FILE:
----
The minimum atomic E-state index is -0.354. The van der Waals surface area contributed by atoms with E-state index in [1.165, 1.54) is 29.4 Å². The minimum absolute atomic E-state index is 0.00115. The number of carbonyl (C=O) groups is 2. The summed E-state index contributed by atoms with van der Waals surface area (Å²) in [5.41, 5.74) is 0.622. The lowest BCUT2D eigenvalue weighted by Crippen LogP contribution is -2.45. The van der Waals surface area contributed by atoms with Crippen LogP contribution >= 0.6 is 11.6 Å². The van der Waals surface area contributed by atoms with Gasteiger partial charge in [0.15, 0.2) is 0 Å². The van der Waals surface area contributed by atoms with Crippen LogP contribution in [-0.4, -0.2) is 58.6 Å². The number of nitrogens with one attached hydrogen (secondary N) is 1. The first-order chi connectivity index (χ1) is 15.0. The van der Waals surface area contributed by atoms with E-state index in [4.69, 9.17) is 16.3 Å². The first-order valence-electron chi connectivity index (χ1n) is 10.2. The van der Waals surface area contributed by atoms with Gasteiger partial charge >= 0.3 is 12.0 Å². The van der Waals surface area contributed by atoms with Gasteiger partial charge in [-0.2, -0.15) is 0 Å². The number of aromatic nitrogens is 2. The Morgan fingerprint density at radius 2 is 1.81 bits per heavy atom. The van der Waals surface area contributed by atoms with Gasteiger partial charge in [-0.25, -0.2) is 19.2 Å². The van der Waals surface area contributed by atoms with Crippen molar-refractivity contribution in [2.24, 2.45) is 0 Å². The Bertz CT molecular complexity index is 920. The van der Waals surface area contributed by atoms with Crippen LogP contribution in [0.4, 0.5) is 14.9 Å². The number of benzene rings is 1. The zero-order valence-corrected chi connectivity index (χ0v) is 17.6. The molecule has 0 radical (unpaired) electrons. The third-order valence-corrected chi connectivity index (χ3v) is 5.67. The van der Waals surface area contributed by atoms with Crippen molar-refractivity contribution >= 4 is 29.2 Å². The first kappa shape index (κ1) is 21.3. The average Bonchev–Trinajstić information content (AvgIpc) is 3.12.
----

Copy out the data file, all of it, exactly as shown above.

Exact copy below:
The minimum atomic E-state index is -0.354. The van der Waals surface area contributed by atoms with E-state index in [1.165, 1.54) is 29.4 Å². The minimum absolute atomic E-state index is 0.00115. The number of carbonyl (C=O) groups is 2. The summed E-state index contributed by atoms with van der Waals surface area (Å²) in [5.41, 5.74) is 0.622. The lowest BCUT2D eigenvalue weighted by Crippen LogP contribution is -2.45. The van der Waals surface area contributed by atoms with Crippen LogP contribution >= 0.6 is 11.6 Å². The van der Waals surface area contributed by atoms with Gasteiger partial charge in [0.15, 0.2) is 0 Å². The van der Waals surface area contributed by atoms with Crippen LogP contribution in [-0.4, -0.2) is 58.6 Å². The number of nitrogens with one attached hydrogen (secondary N) is 1. The first-order chi connectivity index (χ1) is 15.0. The van der Waals surface area contributed by atoms with E-state index in [4.69, 9.17) is 16.3 Å². The first-order valence-electron chi connectivity index (χ1n) is 10.2. The van der Waals surface area contributed by atoms with Gasteiger partial charge >= 0.3 is 12.0 Å². The van der Waals surface area contributed by atoms with Gasteiger partial charge in [-0.2, -0.15) is 0 Å². The number of aromatic nitrogens is 2. The Morgan fingerprint density at radius 2 is 1.81 bits per heavy atom. The van der Waals surface area contributed by atoms with Gasteiger partial charge in [-0.25, -0.2) is 19.2 Å². The van der Waals surface area contributed by atoms with Crippen molar-refractivity contribution in [2.24, 2.45) is 0 Å². The Bertz CT molecular complexity index is 920. The van der Waals surface area contributed by atoms with Crippen LogP contribution in [0.4, 0.5) is 14.9 Å². The number of benzene rings is 1. The zero-order valence-corrected chi connectivity index (χ0v) is 17.6. The molecule has 0 radical (unpaired) electrons. The third-order valence-corrected chi connectivity index (χ3v) is 5.67. The van der Waals surface area contributed by atoms with Crippen molar-refractivity contribution >= 4 is 29.2 Å². The first kappa shape index (κ1) is 21.3. The average Bonchev–Trinajstić information content (AvgIpc) is 3.12.